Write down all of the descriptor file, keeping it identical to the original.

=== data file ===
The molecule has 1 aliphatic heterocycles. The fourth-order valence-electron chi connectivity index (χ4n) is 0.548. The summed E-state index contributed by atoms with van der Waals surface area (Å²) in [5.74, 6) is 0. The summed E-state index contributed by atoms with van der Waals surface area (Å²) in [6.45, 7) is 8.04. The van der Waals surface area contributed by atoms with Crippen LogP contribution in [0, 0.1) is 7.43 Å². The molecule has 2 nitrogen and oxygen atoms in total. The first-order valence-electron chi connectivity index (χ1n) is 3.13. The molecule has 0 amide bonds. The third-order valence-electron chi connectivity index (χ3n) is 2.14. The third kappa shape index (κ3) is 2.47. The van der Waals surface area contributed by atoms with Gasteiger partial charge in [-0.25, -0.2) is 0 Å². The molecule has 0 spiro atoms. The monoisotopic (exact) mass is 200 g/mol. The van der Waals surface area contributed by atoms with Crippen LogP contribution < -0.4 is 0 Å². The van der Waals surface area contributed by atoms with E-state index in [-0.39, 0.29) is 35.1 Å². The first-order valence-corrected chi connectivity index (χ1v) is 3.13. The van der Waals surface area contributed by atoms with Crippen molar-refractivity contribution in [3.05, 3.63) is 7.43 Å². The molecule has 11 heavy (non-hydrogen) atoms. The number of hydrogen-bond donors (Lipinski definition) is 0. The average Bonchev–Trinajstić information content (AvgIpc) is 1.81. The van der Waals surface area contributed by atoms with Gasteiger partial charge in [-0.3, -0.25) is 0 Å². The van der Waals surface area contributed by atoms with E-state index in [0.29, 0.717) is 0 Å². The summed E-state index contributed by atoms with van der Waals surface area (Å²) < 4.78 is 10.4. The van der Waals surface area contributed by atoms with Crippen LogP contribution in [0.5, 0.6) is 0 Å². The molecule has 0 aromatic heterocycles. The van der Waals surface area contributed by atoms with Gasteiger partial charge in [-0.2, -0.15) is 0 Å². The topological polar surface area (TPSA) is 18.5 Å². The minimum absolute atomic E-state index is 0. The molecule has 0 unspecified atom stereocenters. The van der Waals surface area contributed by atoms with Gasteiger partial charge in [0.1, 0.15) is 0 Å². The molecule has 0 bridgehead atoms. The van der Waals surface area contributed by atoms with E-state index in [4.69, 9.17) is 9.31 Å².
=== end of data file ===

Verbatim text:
The molecule has 1 aliphatic heterocycles. The fourth-order valence-electron chi connectivity index (χ4n) is 0.548. The summed E-state index contributed by atoms with van der Waals surface area (Å²) in [5.74, 6) is 0. The summed E-state index contributed by atoms with van der Waals surface area (Å²) in [6.45, 7) is 8.04. The van der Waals surface area contributed by atoms with Crippen LogP contribution in [0, 0.1) is 7.43 Å². The molecule has 2 nitrogen and oxygen atoms in total. The first-order valence-electron chi connectivity index (χ1n) is 3.13. The molecule has 0 amide bonds. The third-order valence-electron chi connectivity index (χ3n) is 2.14. The third kappa shape index (κ3) is 2.47. The van der Waals surface area contributed by atoms with Gasteiger partial charge in [-0.25, -0.2) is 0 Å². The molecule has 0 spiro atoms. The monoisotopic (exact) mass is 200 g/mol. The van der Waals surface area contributed by atoms with Crippen LogP contribution < -0.4 is 0 Å². The van der Waals surface area contributed by atoms with E-state index in [-0.39, 0.29) is 35.1 Å². The first-order valence-corrected chi connectivity index (χ1v) is 3.13. The van der Waals surface area contributed by atoms with Crippen molar-refractivity contribution in [3.05, 3.63) is 7.43 Å². The molecule has 11 heavy (non-hydrogen) atoms. The number of hydrogen-bond donors (Lipinski definition) is 0. The average Bonchev–Trinajstić information content (AvgIpc) is 1.81. The van der Waals surface area contributed by atoms with Gasteiger partial charge in [-0.3, -0.25) is 0 Å². The van der Waals surface area contributed by atoms with E-state index in [0.29, 0.717) is 0 Å². The summed E-state index contributed by atoms with van der Waals surface area (Å²) < 4.78 is 10.4. The van der Waals surface area contributed by atoms with Crippen LogP contribution in [0.5, 0.6) is 0 Å². The molecule has 0 aromatic heterocycles. The van der Waals surface area contributed by atoms with Gasteiger partial charge in [-0.2, -0.15) is 0 Å². The topological polar surface area (TPSA) is 18.5 Å². The minimum absolute atomic E-state index is 0. The molecule has 0 unspecified atom stereocenters. The van der Waals surface area contributed by atoms with Gasteiger partial charge in [0.1, 0.15) is 0 Å². The molecule has 0 bridgehead atoms. The van der Waals surface area contributed by atoms with E-state index in [4.69, 9.17) is 9.31 Å².